Why not house the Albanian refugees in Canada’s most multicultural city?
Still, some have raised concerns about the relocation. Many from Toronto’s 300,000-strong Muslim community have logistical concerns regarding the largest influx of refugees to this country since the Vietnamese boat people of the ’70s.
The concerns are serious enough that a few dozen organizations, including the Albanian Muslim Society of Toronto, will meet today to discuss them. When the news first broke that Canada would take refugees, Downsview was mentioned as a possible site.
Now the word is that the refugees will be directed to four other military bases in the province — 2,500 to Borden, 1,000 to Petawawa, 1,000 to Trenton, and 500 to Meaford — all of them outside Toronto. With an estimated 5,000 Albanians in Toronto, along with the larger Muslim community, should they not come here?
Will they be held in internment camp-like conditions, or will they be free to move around? If they are free, won’t they end up in Toronto anyway?
Grateful as they may be for the hospitality, the refugees clearly have more in common with the Albanians, Turks, and Bosnians in the city than with the residents of rural army bases.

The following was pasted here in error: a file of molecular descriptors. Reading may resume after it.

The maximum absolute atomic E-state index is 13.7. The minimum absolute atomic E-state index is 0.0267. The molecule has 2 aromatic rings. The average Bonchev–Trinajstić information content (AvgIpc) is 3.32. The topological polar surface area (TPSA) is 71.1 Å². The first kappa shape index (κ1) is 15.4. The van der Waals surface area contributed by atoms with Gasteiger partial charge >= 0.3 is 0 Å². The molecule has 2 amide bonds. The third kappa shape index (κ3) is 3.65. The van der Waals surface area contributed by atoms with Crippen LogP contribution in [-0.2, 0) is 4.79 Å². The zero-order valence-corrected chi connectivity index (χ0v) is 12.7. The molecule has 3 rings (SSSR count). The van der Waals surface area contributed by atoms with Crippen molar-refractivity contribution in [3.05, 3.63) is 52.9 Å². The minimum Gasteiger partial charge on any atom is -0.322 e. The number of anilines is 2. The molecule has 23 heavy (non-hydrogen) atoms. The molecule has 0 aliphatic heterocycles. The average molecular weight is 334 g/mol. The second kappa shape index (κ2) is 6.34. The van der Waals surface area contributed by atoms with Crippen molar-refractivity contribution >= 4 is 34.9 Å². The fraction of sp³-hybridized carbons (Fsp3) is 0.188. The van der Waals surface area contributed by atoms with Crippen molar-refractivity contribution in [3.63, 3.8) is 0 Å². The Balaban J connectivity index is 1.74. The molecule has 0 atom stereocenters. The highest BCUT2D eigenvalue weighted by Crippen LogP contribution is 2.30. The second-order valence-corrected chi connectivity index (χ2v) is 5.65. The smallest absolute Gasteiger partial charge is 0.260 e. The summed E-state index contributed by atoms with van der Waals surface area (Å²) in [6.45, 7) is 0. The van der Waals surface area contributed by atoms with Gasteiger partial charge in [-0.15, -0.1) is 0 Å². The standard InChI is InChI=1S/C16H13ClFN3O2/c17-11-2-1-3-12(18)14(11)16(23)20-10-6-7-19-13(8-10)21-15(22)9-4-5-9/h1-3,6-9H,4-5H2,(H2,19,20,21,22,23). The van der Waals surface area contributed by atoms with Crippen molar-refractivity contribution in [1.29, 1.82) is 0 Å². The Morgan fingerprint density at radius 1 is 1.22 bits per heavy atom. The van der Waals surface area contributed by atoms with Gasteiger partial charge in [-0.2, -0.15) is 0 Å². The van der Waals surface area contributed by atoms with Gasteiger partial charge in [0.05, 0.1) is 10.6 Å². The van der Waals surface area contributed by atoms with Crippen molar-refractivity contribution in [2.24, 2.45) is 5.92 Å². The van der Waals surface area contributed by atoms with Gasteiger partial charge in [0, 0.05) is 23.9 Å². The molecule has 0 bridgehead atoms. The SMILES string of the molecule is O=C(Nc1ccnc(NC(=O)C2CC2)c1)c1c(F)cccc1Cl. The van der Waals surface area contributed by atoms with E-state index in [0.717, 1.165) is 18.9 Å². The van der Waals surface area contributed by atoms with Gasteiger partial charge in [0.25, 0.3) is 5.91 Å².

Moreover, are we not going to make it difficult to deal with their needs?
The spokesperson for the Meaford base said yesterday that the fact that nobody speaks the language of the refugees is “a very real problem.”
And what about cultural issues?
Though not all are religiously observant, many will, for instance, wish to abide by Islamic dietary rules. Such cultural concerns would be best met in Toronto.
Before news broke that the refugees were headed out of Toronto, many here were getting ready to reach out to them, and some even offered space in their homes.
Lloyd Axworthy, the Foreign Affairs Minister, said yesterday that the offers of housing might be taken. If this is the case, then why send the refugees to live away from Toronto?
The mothballed Downsview base may not be the best place to live, but it’s better than the other bases.
In the end, what is most likely to come out of today’s meeting is a call for government to work with the city and concerned groups to try to house Kosovo refugees in Toronto, close to their own.
Story Type: News
Note: Faisal Kutty is a Toronto lawyer and writer.
Length: 404 words
Keywords: REFUGEES; WAR; STRIFE; MIGRATION; REACTION; YUGOSLAVIA; CANADA
Company: Albanian Muslim Society
Note: First Published: Wednesday, April 7, 1999 in The National Post
Byline: Faisal Kutty
Column: City Diary
Source: National Post
Short URL: http://tinyurl.com/yjxwo9v